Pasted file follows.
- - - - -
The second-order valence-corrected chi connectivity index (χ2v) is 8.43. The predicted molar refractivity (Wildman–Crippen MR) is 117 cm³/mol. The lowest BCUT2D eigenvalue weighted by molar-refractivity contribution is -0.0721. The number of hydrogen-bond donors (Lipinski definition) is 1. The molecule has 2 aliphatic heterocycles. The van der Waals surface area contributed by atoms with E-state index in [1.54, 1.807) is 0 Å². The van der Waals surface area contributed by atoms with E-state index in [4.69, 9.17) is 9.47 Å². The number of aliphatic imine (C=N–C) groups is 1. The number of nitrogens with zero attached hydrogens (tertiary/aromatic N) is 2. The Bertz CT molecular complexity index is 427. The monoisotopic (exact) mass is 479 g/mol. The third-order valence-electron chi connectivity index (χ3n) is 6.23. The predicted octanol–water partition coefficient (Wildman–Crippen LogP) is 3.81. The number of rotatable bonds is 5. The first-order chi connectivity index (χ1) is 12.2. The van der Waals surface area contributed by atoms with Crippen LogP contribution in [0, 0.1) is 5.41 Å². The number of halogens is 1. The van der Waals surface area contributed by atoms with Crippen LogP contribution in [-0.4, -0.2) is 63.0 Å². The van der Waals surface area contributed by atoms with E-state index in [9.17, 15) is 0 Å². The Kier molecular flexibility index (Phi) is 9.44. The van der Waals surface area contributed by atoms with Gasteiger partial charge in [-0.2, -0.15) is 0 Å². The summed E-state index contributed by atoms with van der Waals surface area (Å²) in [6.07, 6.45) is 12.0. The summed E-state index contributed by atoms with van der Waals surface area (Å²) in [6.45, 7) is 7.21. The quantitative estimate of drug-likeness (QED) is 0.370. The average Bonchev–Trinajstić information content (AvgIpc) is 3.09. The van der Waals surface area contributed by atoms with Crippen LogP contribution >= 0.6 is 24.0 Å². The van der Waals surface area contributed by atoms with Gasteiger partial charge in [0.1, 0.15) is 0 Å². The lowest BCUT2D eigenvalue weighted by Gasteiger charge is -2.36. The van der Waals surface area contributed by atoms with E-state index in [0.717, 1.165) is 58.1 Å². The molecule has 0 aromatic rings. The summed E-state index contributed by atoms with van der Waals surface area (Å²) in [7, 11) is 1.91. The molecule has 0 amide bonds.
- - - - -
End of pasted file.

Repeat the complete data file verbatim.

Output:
The second-order valence-corrected chi connectivity index (χ2v) is 8.43. The predicted molar refractivity (Wildman–Crippen MR) is 117 cm³/mol. The lowest BCUT2D eigenvalue weighted by molar-refractivity contribution is -0.0721. The number of hydrogen-bond donors (Lipinski definition) is 1. The molecule has 2 aliphatic heterocycles. The van der Waals surface area contributed by atoms with E-state index in [1.54, 1.807) is 0 Å². The van der Waals surface area contributed by atoms with E-state index in [4.69, 9.17) is 9.47 Å². The number of aliphatic imine (C=N–C) groups is 1. The number of nitrogens with zero attached hydrogens (tertiary/aromatic N) is 2. The Bertz CT molecular complexity index is 427. The monoisotopic (exact) mass is 479 g/mol. The third-order valence-electron chi connectivity index (χ3n) is 6.23. The predicted octanol–water partition coefficient (Wildman–Crippen LogP) is 3.81. The number of rotatable bonds is 5. The first-order chi connectivity index (χ1) is 12.2. The van der Waals surface area contributed by atoms with Crippen LogP contribution in [0, 0.1) is 5.41 Å². The number of halogens is 1. The van der Waals surface area contributed by atoms with Crippen LogP contribution in [-0.4, -0.2) is 63.0 Å². The van der Waals surface area contributed by atoms with E-state index in [9.17, 15) is 0 Å². The Kier molecular flexibility index (Phi) is 9.44. The van der Waals surface area contributed by atoms with Gasteiger partial charge in [-0.2, -0.15) is 0 Å². The summed E-state index contributed by atoms with van der Waals surface area (Å²) in [6.07, 6.45) is 12.0. The summed E-state index contributed by atoms with van der Waals surface area (Å²) in [6.45, 7) is 7.21. The quantitative estimate of drug-likeness (QED) is 0.370. The average Bonchev–Trinajstić information content (AvgIpc) is 3.09. The van der Waals surface area contributed by atoms with Crippen LogP contribution >= 0.6 is 24.0 Å². The van der Waals surface area contributed by atoms with Gasteiger partial charge in [0.1, 0.15) is 0 Å². The lowest BCUT2D eigenvalue weighted by Gasteiger charge is -2.36. The van der Waals surface area contributed by atoms with E-state index in [0.717, 1.165) is 58.1 Å². The molecule has 0 aromatic rings. The summed E-state index contributed by atoms with van der Waals surface area (Å²) in [7, 11) is 1.91. The molecule has 0 amide bonds.